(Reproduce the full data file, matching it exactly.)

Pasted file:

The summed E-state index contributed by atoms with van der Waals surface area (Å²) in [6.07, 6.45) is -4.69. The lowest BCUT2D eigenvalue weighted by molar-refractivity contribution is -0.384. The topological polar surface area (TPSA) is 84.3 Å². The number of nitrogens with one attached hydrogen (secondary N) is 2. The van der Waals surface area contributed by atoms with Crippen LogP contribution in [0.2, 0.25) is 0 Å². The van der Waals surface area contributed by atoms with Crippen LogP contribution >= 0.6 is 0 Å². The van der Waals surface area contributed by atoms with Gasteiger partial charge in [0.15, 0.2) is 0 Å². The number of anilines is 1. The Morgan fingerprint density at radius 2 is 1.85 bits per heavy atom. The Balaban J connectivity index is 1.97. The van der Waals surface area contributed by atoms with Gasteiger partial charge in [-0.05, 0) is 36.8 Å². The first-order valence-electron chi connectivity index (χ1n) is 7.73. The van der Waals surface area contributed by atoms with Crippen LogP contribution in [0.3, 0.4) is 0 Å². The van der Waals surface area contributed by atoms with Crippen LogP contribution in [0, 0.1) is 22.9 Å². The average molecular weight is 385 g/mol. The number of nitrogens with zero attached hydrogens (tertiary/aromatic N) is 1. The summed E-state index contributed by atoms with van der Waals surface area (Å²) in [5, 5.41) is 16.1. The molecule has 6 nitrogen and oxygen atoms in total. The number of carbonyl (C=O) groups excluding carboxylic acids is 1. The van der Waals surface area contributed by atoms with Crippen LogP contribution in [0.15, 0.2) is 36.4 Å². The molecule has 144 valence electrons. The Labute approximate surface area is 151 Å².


The summed E-state index contributed by atoms with van der Waals surface area (Å²) in [6.07, 6.45) is -4.69. The lowest BCUT2D eigenvalue weighted by molar-refractivity contribution is -0.384. The topological polar surface area (TPSA) is 84.3 Å². The number of nitrogens with one attached hydrogen (secondary N) is 2. The van der Waals surface area contributed by atoms with Crippen LogP contribution in [0.2, 0.25) is 0 Å². The van der Waals surface area contributed by atoms with Crippen LogP contribution >= 0.6 is 0 Å². The van der Waals surface area contributed by atoms with Gasteiger partial charge in [0.15, 0.2) is 0 Å². The number of anilines is 1. The Morgan fingerprint density at radius 2 is 1.85 bits per heavy atom. The Balaban J connectivity index is 1.97. The van der Waals surface area contributed by atoms with Gasteiger partial charge in [-0.05, 0) is 36.8 Å². The first-order valence-electron chi connectivity index (χ1n) is 7.73. The van der Waals surface area contributed by atoms with Crippen LogP contribution in [0.3, 0.4) is 0 Å². The van der Waals surface area contributed by atoms with Crippen LogP contribution in [0, 0.1) is 22.9 Å². The average molecular weight is 385 g/mol. The number of nitrogens with zero attached hydrogens (tertiary/aromatic N) is 1. The summed E-state index contributed by atoms with van der Waals surface area (Å²) in [5, 5.41) is 16.1. The molecule has 6 nitrogen and oxygen atoms in total. The number of carbonyl (C=O) groups excluding carboxylic acids is 1. The van der Waals surface area contributed by atoms with Crippen LogP contribution in [0.15, 0.2) is 36.4 Å². The molecule has 144 valence electrons. The Labute approximate surface area is 151 Å².